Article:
Balasore the northern coastal district originated from a Persian word "Bal-e-sar" meaning a "Sea- shore town" prior to the British occupation in 1803 Balasore was the cockpit of Orissa and continued to maintain its importance till today. It has the distinction of having been called the "Grainary of Orissa" with stretches of green paddy fields, a network of rivers, blue hills, exclusive meadows and extra-ordinary beach.

Balasore as a separate district was created in October 1828 while it was in the Bengal Presidency. On 1st April 1936 when Orissa was declared a separate state Balasore became an integral part of the state with the district status remaining intact. The district in addition to being ruled by the major dynasties of Orissa, the northern portion was occasionally ruled over by minor dynasties, the most notable being the Khijjingakotta Bhajans whose rule apparently extended as far north as Tamluk in West Bengal. Testimony to being under the hegemony of the Khijjingakotta Bhanjas is evident in the sculptural style of many 10th — 11th century images, as at village Ajodhya. Which is more akin to the style of Khiching than to the rest of Orissa. The sculptural style of Khadipada and Solampur is more closely related to that of Ratnagiri, may be because of its proximity to Jajpur. The earliest Buddhist remains at Jayrampur near the border with Midnapur dates back to 5th — 6th century. Other Buddhists sites within the district include Avana, Balasore town, Kasaba, Kaupur,Khadipada and Solompur Besides these places spay images have been found at Alinagar, Badagaon, Bdia, Bardhanpur, Dhobsila, Gandhibedha, 'Gohiratikira, Khaira, Kupari, Khanagar,_ - Mangalpurrerasahi, Spiro and Salanagarh.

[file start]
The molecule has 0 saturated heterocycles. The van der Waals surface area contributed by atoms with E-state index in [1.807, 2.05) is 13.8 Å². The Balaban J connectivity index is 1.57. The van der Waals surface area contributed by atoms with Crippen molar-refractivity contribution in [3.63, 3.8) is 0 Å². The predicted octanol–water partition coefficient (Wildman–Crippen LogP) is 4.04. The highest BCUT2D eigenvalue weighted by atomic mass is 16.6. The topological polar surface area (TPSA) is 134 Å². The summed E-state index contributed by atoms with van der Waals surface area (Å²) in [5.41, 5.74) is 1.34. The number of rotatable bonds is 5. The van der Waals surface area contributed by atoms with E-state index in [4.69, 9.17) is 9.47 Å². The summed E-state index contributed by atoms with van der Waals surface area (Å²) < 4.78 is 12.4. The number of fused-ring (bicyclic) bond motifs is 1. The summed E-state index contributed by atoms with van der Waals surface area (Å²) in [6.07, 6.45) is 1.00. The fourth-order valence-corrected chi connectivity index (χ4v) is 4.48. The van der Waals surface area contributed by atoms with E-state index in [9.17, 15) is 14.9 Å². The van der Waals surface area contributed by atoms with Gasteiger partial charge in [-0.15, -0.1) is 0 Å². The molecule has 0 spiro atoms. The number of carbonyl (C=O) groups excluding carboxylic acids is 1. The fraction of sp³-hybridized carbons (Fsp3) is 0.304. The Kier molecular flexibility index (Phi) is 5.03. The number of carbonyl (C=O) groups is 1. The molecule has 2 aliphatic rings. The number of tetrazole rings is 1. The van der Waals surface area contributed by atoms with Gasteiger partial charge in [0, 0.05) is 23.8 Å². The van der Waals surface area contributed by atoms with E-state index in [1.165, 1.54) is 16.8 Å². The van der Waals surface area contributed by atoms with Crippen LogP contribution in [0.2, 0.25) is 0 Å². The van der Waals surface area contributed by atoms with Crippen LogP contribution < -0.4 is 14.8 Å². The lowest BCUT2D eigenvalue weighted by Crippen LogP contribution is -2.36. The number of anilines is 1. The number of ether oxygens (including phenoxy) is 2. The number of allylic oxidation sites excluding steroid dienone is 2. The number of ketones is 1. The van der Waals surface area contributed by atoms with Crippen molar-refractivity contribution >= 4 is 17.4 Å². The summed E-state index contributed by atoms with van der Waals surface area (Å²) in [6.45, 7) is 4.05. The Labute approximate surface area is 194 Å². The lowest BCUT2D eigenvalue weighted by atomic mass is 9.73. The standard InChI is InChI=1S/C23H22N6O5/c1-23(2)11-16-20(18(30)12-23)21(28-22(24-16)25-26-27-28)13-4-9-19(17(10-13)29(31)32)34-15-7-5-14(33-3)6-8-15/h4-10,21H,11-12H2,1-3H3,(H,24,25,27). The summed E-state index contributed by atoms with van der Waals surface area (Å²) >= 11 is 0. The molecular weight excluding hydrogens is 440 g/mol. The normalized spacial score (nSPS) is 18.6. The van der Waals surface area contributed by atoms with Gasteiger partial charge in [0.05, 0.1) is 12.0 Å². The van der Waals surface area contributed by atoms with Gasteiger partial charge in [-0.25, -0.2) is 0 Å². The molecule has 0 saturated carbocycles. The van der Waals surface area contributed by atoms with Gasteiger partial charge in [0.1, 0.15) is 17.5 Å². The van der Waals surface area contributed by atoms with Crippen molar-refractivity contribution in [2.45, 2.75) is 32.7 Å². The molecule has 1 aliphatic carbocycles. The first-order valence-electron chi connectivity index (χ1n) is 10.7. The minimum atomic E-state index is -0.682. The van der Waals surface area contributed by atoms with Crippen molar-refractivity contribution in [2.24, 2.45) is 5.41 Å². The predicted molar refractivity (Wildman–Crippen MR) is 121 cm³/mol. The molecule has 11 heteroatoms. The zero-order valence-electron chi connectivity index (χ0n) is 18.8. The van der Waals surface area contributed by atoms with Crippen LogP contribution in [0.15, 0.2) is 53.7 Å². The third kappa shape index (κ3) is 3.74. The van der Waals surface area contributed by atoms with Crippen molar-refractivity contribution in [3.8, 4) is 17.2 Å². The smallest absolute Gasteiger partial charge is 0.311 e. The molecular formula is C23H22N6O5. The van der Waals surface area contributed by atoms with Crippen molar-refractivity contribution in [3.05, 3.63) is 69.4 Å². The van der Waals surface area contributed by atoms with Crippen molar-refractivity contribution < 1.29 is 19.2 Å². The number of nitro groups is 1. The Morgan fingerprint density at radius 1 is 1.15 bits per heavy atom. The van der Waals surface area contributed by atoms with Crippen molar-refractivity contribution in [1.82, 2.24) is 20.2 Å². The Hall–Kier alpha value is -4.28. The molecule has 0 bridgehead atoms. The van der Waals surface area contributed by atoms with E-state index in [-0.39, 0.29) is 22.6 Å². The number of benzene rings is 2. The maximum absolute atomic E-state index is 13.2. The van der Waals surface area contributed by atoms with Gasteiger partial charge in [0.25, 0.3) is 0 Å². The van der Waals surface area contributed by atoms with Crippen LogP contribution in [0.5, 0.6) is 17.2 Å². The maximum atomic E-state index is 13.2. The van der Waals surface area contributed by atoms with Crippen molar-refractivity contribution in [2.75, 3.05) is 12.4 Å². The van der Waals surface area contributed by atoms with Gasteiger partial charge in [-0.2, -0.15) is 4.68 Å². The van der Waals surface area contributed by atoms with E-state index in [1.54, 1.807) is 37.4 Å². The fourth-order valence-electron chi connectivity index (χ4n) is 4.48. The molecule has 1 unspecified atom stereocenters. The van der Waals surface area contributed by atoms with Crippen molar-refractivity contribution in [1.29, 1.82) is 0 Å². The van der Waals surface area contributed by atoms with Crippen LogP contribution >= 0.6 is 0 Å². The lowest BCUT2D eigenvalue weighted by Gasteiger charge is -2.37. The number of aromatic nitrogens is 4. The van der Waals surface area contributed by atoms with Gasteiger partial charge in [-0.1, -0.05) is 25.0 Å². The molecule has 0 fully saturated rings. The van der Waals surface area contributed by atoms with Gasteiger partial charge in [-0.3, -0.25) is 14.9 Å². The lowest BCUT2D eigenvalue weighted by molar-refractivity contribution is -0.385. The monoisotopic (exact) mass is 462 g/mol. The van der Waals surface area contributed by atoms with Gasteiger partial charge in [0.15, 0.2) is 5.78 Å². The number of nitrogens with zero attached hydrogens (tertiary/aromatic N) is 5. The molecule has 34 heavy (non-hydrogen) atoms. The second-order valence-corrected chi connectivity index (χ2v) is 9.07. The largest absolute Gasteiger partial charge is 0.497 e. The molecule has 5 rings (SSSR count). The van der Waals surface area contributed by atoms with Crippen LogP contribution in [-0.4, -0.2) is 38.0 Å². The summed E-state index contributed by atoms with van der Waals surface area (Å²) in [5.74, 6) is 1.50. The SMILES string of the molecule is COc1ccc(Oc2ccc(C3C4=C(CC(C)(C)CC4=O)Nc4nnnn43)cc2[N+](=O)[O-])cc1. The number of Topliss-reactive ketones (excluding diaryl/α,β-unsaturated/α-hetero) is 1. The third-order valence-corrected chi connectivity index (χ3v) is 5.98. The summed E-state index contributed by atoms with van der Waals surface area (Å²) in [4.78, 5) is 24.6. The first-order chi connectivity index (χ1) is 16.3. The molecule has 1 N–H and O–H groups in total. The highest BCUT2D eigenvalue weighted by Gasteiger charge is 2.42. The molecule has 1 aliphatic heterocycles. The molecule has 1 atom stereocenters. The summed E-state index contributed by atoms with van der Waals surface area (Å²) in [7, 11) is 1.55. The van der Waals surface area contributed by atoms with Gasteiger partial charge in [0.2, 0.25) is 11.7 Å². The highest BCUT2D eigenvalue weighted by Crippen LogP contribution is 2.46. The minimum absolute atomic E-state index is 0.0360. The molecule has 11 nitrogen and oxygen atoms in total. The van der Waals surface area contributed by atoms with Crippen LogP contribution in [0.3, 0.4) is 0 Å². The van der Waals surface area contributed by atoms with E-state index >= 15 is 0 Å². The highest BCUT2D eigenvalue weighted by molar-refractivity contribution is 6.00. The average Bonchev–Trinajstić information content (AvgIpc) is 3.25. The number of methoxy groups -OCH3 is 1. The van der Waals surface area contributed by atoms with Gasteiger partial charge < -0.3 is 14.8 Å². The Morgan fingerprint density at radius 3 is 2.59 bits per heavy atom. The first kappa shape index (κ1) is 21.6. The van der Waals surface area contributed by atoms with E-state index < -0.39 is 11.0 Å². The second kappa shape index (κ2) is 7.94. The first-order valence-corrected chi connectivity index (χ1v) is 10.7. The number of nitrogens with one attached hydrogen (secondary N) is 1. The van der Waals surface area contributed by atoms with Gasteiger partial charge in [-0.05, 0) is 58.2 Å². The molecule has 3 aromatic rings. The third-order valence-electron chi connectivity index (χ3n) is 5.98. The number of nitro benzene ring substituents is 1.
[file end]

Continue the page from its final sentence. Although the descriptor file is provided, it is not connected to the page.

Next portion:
As discussed earlier the district is richly endowed with Buddhist heritage at apparently more than twenty places in the District, without proper excavation and modern archaeological research. The writings on the Buddhist heritage of the district are mainly based on the research work of "N.N Basu's, Archaeological Survey of Mayurbhanj - 1911" *followed by Donaldson's "iconography 'of the Buddhist sculpture of Orissa." Other researchers and historians who contributed to the existing literature are Padmashree Paramananda Acharya - Dr. Nabin Kumar Sahoo, Dr. R.P. Mohapatra, Dr. P.K. Roy, Dr. K.S. Behera, Sri Biswanath Mallik, Dr. K.C. Panigrahi, Sri Banchhanidhi Das and Dr. H.C. Das etc.


An effort is made here to concentrate on the micro-level and pinpoint on the Buddhist heritage of Ajodhya / Nilgiri. The village Ajodhya is situated about 15 kms. from Nilgiri, 25 kms. from Balasore and 6 kms. from Fakir Mohan University. It was at one time the capital of Virata-Raja of Mahavarat fame. Surrounded by rivers — Gharghara in the East, Sona to the North and Sindhu to the South and a chain of irregular caves in the nearby hills suggests there was a large Buddhist establishment dating to 10th — 11th centuries It was a flourishing centre of Buddhism with "Marici" and "Tara" as the presiding deities. Ruins of more than 100 temples have been noted here with the temple top Amalaka Sila's scattered throughout. Stylistically most of the images date to 10th — 11th century and are closely related to examples of Khiching. They are carved out of chlorite and except where broken, are well preserved and evince superb craftsmanship in finely curved surface details.